Gail Simmons on Finding Your Voice

From Bravo.com, an interview with Gail Simmons. This resonates with me because I am in the middle of the search for my own “culinary voice”.

 

Bravotv.com: Let’s talk about the Quickfire challenge. It was really interesting to see Roy Choi going so hard on the chefs.

Gail Simmons: This whole episode came together in an incredible way. So many things about this episode were serendipity. We had Jon Favreau making a movie about being a chef — and that he went to Roy Choi to be his mentor for that, and that Roy Choi is a friend of ours (he was with us in Alaska for the finale last year and has such a huge connection to Emeril). Not only that, but in the movie that Jon’s making, a big part is going to take place in New Orleans, which was just another reason that Jon being on the episode made so much sense. It was so great to have him there because returning to New Orleans is such a pivotal part of the film. It all was just a perfect collaboration. I thought it was really special.

Hmmm, becoming a chef, New Orleans, food trucks…

This was a way to do that which connected them to the idea of the food truck and finding your voice. The food truck theme is an impetus for change and for starting fresh, which is what Jon’s movie is all about and also what Roy Choi’s journey is all about. But it’s also what we’re going to ask them to do in this Elimination Challenge.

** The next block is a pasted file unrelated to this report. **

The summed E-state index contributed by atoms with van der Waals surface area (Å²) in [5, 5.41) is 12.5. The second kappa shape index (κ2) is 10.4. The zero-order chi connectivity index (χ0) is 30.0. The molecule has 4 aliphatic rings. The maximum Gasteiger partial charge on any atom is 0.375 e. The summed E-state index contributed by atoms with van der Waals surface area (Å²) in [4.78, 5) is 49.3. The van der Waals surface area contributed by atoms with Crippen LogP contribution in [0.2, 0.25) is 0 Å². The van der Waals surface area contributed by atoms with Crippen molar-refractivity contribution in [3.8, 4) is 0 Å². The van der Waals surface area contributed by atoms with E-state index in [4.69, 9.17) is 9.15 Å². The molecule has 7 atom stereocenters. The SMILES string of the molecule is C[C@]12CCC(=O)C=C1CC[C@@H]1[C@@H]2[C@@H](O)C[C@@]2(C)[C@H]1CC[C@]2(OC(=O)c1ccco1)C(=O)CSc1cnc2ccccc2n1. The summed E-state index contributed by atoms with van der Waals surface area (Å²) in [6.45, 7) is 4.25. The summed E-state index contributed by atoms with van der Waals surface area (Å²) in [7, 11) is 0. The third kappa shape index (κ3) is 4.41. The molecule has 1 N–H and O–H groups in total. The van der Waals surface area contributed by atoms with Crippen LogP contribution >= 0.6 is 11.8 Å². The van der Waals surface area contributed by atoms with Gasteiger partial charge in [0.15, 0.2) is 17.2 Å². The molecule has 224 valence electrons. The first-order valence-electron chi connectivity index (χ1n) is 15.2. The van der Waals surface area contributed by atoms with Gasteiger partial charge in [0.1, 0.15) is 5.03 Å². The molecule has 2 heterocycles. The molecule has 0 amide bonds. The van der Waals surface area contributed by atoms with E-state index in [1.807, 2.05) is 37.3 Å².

I am not a big fan of Carlos, but he did make a great dish and what Gail had to say here really hits home:

Bravotv.com: Let’s dive right in to the dishes that day. What did you think of Carlos’ Braised Pork Belly With Sweet Potato Puree and Chipotle Tamarind Glaze?

GS: Most of the dishes we ate that day were excellent. Carlos’ was a dish that he had in his back pocket from his restaurant that he’d clearly been waiting for an opportunity to pull out and this was the perfect time. It was delicious. It was balanced. It was cooked well, it was thoughtful, it was very concise. We’ve seen some good food from Carlos but it had been a while since he’d shown us something that tasted like we expected from him without having to fit his style into a challenge. It was just him being himself and that was really great to see. And we did really get a window into who he is as a chef, how he cooks, what flavors he likes. [emphasis mine, SPS.] It was bold and beautiful.

Read the whole interview here: Gail on Favreau, Choi, and Finding Yourself

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